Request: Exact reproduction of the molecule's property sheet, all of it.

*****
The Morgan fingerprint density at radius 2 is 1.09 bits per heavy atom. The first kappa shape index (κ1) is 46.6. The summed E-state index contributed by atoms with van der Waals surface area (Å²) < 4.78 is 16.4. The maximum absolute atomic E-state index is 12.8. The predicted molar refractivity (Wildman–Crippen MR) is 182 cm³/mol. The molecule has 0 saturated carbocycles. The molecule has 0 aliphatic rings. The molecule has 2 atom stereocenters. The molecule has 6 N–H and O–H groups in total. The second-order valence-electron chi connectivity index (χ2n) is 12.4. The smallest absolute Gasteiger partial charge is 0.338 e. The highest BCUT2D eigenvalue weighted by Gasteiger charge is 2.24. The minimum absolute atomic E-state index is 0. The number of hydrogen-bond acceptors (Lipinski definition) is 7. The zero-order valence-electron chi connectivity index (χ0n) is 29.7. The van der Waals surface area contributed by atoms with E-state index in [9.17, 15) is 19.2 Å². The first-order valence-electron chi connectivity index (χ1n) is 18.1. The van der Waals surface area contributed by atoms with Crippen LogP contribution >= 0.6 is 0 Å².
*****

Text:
The Morgan fingerprint density at radius 2 is 1.09 bits per heavy atom. The first kappa shape index (κ1) is 46.6. The summed E-state index contributed by atoms with van der Waals surface area (Å²) < 4.78 is 16.4. The maximum absolute atomic E-state index is 12.8. The predicted molar refractivity (Wildman–Crippen MR) is 182 cm³/mol. The molecule has 0 saturated carbocycles. The molecule has 0 aliphatic rings. The molecule has 2 atom stereocenters. The molecule has 6 N–H and O–H groups in total. The second-order valence-electron chi connectivity index (χ2n) is 12.4. The smallest absolute Gasteiger partial charge is 0.338 e. The highest BCUT2D eigenvalue weighted by Gasteiger charge is 2.24. The minimum absolute atomic E-state index is 0. The number of hydrogen-bond acceptors (Lipinski definition) is 7. The zero-order valence-electron chi connectivity index (χ0n) is 29.7. The van der Waals surface area contributed by atoms with E-state index in [9.17, 15) is 19.2 Å². The first-order valence-electron chi connectivity index (χ1n) is 18.1. The van der Waals surface area contributed by atoms with Crippen LogP contribution >= 0.6 is 0 Å².